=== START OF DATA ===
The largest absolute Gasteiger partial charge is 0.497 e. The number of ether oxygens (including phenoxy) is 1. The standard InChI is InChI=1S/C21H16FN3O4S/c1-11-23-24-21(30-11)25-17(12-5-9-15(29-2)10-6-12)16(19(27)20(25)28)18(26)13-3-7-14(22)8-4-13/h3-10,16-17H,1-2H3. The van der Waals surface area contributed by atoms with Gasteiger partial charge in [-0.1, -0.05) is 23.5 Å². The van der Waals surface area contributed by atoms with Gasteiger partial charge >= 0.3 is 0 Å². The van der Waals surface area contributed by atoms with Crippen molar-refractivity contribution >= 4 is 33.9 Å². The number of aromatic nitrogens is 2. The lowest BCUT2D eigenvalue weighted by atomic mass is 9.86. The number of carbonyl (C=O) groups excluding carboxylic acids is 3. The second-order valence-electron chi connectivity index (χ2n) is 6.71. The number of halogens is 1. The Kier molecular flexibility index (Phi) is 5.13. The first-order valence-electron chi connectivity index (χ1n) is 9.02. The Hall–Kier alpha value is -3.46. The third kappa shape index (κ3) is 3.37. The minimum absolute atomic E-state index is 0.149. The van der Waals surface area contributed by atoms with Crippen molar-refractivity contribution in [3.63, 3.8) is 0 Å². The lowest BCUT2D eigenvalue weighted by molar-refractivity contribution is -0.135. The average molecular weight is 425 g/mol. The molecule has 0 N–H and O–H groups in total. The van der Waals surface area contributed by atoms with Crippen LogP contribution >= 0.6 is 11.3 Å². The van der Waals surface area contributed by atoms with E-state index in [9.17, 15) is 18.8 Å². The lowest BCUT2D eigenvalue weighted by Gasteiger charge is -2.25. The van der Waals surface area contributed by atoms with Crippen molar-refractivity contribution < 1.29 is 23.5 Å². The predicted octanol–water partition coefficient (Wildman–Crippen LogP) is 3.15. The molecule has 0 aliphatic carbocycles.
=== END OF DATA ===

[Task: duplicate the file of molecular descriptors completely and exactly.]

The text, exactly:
The largest absolute Gasteiger partial charge is 0.497 e. The number of ether oxygens (including phenoxy) is 1. The standard InChI is InChI=1S/C21H16FN3O4S/c1-11-23-24-21(30-11)25-17(12-5-9-15(29-2)10-6-12)16(19(27)20(25)28)18(26)13-3-7-14(22)8-4-13/h3-10,16-17H,1-2H3. The van der Waals surface area contributed by atoms with Gasteiger partial charge in [-0.1, -0.05) is 23.5 Å². The van der Waals surface area contributed by atoms with Gasteiger partial charge >= 0.3 is 0 Å². The van der Waals surface area contributed by atoms with Crippen molar-refractivity contribution >= 4 is 33.9 Å². The number of aromatic nitrogens is 2. The lowest BCUT2D eigenvalue weighted by atomic mass is 9.86. The number of carbonyl (C=O) groups excluding carboxylic acids is 3. The second-order valence-electron chi connectivity index (χ2n) is 6.71. The number of halogens is 1. The Kier molecular flexibility index (Phi) is 5.13. The first-order valence-electron chi connectivity index (χ1n) is 9.02. The Hall–Kier alpha value is -3.46. The third kappa shape index (κ3) is 3.37. The minimum absolute atomic E-state index is 0.149. The van der Waals surface area contributed by atoms with Crippen molar-refractivity contribution in [3.63, 3.8) is 0 Å². The lowest BCUT2D eigenvalue weighted by molar-refractivity contribution is -0.135. The average molecular weight is 425 g/mol. The molecule has 0 N–H and O–H groups in total. The van der Waals surface area contributed by atoms with Crippen LogP contribution >= 0.6 is 11.3 Å². The van der Waals surface area contributed by atoms with E-state index in [9.17, 15) is 18.8 Å². The lowest BCUT2D eigenvalue weighted by Gasteiger charge is -2.25. The van der Waals surface area contributed by atoms with Crippen molar-refractivity contribution < 1.29 is 23.5 Å². The predicted octanol–water partition coefficient (Wildman–Crippen LogP) is 3.15. The molecule has 0 aliphatic carbocycles.